The meeting was opened on Thursday evening by the Honorable Elihu Root, President of the Society, who delivered his presidential address before an audience that taxed the capacity of the large meeting place. The subject of his address was “The Outlook for International Law"2 in which, while recognizing the difficulties under which international law now labors, he asserted that its development into a more definite body of rules with less uncertain means for insuring their enforcement will be a necessary prerequisite to the re-establishment and maintenance of the normal relations of intercourse between nations, and he indicated in a general way the steps which must be taken in order to place the science upon a firmer and more practicable basis. This address made a fitting keynote for the remarks which followed throughout the remainder of the meeting.

The opening session being a joint meeting with the Subsection on International Law of the Congress, Mr. Root was followed by two speakers on the program of the Subsection, namely, the Honorable John Bassett Moore and Professor George Grafton Wilson, who delivered scholarly papers upon "The Relation of International Law to National Law in American countries.” The session ended with a suggestive discourse by Professor Norman Dwight Harris of Northwestern University, who spoke for the Society upon "The Duties and Obligations of Neutral Governments, parties to the Hague Conventions, in case of actual or threatened violations by Belligerents of the stipulations of the said Conventions."

The second session, held on Wednesday morning, was likewise a joint meeting between the Society and the Subsection on International Law.

See the JOURNAL for October, 1915, p. 915. 2 Reprinted in this JOURNAL, p. 1.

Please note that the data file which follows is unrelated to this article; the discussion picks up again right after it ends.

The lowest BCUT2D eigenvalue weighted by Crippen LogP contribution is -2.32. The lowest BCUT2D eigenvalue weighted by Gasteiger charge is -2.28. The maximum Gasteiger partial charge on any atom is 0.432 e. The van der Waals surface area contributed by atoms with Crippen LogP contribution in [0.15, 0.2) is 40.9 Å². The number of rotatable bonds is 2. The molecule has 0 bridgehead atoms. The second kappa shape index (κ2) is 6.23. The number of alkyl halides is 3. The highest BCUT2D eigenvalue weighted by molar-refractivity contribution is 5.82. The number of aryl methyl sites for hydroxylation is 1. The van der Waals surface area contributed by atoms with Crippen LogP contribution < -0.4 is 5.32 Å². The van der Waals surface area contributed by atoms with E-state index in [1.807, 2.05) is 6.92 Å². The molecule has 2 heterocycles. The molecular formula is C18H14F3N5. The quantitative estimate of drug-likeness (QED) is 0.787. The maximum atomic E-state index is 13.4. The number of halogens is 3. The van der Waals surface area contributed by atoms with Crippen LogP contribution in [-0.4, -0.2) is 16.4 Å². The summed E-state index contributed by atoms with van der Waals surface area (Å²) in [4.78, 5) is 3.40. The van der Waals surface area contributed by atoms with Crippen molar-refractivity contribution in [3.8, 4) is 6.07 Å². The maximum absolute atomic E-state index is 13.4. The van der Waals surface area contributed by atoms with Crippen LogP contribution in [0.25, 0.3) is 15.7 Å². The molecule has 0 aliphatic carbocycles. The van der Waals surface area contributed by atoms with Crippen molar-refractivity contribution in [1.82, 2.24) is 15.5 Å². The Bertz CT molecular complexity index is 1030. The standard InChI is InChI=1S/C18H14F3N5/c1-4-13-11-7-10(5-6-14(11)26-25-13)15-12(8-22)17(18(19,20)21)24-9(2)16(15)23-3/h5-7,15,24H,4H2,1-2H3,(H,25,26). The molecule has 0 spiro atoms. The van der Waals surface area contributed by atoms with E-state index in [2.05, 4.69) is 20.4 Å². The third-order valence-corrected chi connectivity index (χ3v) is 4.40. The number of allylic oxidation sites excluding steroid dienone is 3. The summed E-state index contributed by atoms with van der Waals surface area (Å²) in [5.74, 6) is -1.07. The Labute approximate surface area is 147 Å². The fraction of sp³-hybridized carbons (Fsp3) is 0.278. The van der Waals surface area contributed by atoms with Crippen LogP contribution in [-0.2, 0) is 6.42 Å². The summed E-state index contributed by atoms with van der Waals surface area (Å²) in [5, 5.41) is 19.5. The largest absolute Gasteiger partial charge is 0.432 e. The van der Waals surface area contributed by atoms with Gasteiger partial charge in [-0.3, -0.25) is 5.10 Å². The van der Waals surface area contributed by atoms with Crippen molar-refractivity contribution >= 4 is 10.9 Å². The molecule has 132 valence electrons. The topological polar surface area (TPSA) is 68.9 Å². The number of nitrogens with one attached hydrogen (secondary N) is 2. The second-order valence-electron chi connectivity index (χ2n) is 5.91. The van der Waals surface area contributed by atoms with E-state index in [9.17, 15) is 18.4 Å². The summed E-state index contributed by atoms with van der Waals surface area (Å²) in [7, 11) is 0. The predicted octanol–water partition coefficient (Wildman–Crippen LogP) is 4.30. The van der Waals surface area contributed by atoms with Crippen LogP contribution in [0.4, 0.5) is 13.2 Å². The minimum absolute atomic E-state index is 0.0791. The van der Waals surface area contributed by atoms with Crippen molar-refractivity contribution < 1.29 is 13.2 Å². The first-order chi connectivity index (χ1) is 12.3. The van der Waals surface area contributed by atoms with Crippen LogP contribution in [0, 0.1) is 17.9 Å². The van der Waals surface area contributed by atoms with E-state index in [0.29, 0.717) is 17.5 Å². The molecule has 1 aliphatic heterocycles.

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On this occasion Professor Theodore S. Woolsey and Mr. Edward A. Harriman appeared upon the Society's program. The former made a valuable contribution to the subject of “Retaliation and Punishment in International Law," and the latter discussed “The means to be provided and procedure adopted for authoritatively determining whether the Hague Conventions or other general international agreements, or the rules of international law, have been violated? In case of violation, what should be the nature of the remedy and how should it be enforced?" For the Subsection on International Law, Messrs. Jackson H. Ralston and Walter S. Penfield gave interesting historical presentations of "The Attitude of American Countries toward International Arbitration and the Peaceful Settlement of International Disputes.”

The third session was held on Wednesday night, the Society meeting jointly with the American Political Science Association and the Amercan Society for Judicial Settlement of International Disputes. Professor Jesse S. Reeves, of the University of Michigan, representing the Political Science Association, made a careful analysis of international disputes, pointing out the fundamental difference between those of a justiciable nature and those of a non-justiciable nature. The nature and form of the agreement for the submission of justiciable disputes to an international court were carefully treated by Dr. James Brown Scott, speaking for the Judicial Settlement Society, and the session closed with a well considered address by Professor A. de Lapradelle, of the University of Paris, who covered the following topic on the program of the Society: “Is a uniform law of neutrality for all nations desirable or practicable? If so, what are the principles upon which such a law should be based, and what generally should be its provisions?"

The fourth session, held Thursday morning, was devoted to a consideration of the following subject upon the program of the Society: “What modifications, if any, should be made in the law and practice as now applied by the principal maritime nations concerning the following subjects of international naval law in order, under the conditions of the modern interdependence of nations, adequately to safeguard the interests of both neutrals and belligerents?" Blockade and continuous voyage were taken up and considered by President Harry Pratt Judson, of the University of Chicago, and Contraband and Visit and Search by Professor George C. Butte, of the University of Texas.

The concluding session took place on Thursday afternoon, this being a joint meeting of the Society with the Subsection on International Law